Gender and development CANCELLED

Course content

This course employs a comparative perspective to examine how gender affects and is impacted by the theories, experiences and policies of international development.  Underlying the discussions is a normative debate on the “rules” of inequality. We will begin by discussing the historical evolution of how the concept of gender has been constructed, conceptualized, and integrated into international development theory and practice.  We will then examine how greater attention to gender issues has challenged the assumptions behind the theoretical frameworks and the policy prescriptions guiding international development.  Here, we will focus on the contributions that feminist scholars have made in re-theorizing women’s role in the economy by looking at issues of intra-household dynamics of power, distribution, and control; reproductive and unpaid work; and productive work, especially in the informal sectors and in the contemporary context of shifting structures of global production.  Finally, we will examine how feminist activists and scholars have organized to improve women’s power and position in the economies of the South.  Here we will examine theories of empowerment, gender and the welfare state.  We will conclude with a debate on the future prospects of the growing field of transnational feminist movements.  Although there are no specific course prerequisites for this course, students are expected to have some background in international development and in a social science discipline

Education

MA thematic course (MSc Curriculum 2005)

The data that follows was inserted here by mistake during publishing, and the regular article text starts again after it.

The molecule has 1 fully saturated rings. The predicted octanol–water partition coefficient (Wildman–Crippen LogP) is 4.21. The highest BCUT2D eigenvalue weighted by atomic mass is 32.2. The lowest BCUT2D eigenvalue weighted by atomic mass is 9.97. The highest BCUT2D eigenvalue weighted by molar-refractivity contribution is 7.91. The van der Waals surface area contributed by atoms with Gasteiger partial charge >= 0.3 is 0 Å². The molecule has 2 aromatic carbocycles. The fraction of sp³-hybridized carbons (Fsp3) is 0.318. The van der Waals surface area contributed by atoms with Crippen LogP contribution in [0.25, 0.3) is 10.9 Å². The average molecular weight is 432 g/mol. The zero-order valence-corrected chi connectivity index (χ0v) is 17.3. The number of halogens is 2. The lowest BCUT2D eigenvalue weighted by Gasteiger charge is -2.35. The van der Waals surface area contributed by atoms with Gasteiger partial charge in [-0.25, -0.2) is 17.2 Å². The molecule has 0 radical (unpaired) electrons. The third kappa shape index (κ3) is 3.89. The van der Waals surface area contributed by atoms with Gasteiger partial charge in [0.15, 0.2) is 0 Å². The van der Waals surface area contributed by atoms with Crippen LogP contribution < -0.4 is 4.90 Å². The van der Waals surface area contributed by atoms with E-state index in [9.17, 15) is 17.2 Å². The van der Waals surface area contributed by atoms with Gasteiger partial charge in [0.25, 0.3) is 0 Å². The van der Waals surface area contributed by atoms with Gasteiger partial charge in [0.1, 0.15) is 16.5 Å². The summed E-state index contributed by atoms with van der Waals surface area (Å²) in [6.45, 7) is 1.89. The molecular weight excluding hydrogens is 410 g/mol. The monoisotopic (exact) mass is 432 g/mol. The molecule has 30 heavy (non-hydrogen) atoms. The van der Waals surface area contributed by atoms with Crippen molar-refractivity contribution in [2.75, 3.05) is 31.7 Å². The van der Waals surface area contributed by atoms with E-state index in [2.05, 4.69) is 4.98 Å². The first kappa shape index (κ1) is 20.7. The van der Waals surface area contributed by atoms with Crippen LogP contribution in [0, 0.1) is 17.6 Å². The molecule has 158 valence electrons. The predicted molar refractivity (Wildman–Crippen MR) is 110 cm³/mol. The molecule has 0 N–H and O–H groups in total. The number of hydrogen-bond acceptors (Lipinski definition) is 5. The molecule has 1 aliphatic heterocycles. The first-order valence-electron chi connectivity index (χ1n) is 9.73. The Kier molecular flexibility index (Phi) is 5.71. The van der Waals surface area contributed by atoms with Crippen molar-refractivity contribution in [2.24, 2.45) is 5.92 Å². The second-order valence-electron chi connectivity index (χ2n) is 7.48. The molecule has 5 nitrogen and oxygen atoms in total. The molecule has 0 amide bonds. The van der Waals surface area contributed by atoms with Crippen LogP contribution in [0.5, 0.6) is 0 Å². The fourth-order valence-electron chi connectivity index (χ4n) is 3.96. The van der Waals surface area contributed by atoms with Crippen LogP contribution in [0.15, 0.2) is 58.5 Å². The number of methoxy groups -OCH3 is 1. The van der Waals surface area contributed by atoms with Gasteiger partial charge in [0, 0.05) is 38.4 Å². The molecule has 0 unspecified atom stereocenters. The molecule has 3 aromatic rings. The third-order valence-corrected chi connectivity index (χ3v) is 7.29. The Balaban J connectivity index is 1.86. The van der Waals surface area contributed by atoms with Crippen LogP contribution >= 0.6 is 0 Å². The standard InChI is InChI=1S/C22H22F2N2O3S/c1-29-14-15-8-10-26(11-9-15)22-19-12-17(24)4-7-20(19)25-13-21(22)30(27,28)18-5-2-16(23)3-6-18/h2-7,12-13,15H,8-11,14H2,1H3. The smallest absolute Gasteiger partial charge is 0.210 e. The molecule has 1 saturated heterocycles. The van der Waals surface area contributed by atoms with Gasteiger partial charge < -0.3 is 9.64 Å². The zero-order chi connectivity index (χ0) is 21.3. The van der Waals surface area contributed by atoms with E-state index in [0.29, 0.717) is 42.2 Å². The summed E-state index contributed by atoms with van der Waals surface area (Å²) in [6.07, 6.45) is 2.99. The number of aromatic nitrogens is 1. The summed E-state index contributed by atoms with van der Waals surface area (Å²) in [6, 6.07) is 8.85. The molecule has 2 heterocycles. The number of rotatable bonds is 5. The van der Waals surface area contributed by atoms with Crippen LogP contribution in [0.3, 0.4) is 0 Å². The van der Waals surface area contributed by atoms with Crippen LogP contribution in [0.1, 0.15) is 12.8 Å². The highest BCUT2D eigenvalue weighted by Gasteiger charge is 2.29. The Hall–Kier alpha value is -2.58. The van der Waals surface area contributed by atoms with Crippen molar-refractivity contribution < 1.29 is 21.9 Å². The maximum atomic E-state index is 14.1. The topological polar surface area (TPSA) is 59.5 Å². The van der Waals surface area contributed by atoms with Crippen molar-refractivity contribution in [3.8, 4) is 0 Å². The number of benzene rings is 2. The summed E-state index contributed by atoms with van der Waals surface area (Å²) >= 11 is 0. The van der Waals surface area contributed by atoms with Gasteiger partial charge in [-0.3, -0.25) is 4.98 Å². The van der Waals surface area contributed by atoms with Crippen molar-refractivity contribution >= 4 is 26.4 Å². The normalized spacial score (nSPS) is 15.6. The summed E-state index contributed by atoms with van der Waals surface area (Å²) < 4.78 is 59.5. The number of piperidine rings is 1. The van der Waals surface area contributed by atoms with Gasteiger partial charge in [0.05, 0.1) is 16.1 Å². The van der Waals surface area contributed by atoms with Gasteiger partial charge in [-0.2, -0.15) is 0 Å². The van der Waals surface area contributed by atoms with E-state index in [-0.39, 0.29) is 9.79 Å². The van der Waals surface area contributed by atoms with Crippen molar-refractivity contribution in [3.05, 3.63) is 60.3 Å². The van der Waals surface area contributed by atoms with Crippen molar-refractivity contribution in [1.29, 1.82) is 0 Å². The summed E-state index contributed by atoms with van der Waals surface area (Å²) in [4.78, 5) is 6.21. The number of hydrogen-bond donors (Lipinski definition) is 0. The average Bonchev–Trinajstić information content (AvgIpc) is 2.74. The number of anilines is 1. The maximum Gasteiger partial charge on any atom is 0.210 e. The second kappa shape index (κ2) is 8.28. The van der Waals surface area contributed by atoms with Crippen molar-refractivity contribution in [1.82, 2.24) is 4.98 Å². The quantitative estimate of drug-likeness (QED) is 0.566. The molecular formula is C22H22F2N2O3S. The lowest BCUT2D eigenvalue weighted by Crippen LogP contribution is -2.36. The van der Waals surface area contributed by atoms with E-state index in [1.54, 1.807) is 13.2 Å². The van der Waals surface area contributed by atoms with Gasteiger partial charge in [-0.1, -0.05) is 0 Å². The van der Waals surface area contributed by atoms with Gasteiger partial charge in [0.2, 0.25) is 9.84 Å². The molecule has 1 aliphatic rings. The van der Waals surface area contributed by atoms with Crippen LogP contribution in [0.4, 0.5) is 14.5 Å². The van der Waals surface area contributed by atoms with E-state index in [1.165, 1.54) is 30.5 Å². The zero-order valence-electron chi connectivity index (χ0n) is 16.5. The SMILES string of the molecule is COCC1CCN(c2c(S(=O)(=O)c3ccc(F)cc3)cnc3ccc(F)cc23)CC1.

MA Theory and Themes course (MSc Curriculum 2015)

Course package (MSc 2015): Knowledge, organisation and politics
 

 

Learning outcome

Knowledge:

By the end of the course the students will have achieved knowledge of

- theories of gender

- development

- and the intersection of the two.

 

Skills

Students will have developed skills to

- analytically evaluate opposing theories and policies

 

Competences

By the end of the course studens will have competencies

- in applying theoretical framework and historical knowledge of practices to examine and analyse particular themes and country contexts

- in debate

 

 

Syllabus available upon request

INDICATIVE WORKLOAD
The number of lecture hours are the same for both 7,5 and 10 ECTS courses.

10 ECTS:
Lectures: 28
Course preparation: 130
Exercises: 50
Exam Preparation: 67
Total: 275

ECTS
See exam description
Type of assessment
Written assignment
Individual or group. A portfolio assignment is defined as a series of short assignments during the course that address one or more set questions and feedback is offered during the course. All of the assignments are submitted together for assessment at the end of the course. The portfolio assignments must be no longer than 10 pages. For group assignments, an extra 5 pages is added per additional student. Further details for this exam form can be found in the Curriculum and in the General Guide to Examinations at KUnet.
Marking scale
7-point grading scale
Censorship form
No external censorship
Criteria for exam assessment

Please see the learning outcome

ECTS
See exam description
Type of assessment
Written assignment
Individual/group. Free written take-home essays are assignments for which students define and formulate a problem within the parameters of the course and based on an individual exam syllabus. The free written take-home essay must be no longer than 10 pages. For group assignments, an extra 5 pages is added per additional student. Further details for this exam form can be found in the Curriculum and in the General Guide to Examinations at KUnet.
Marking scale
7-point grading scale
Censorship form
No external censorship
Criteria for exam assessment

Please see the learning outcome

  • Category
  • Hours
  • Lectures
  • 28
  • Course Preparation
  • 97
  • Exercises
  • 56
  • Exam
  • 25
  • English
  • 206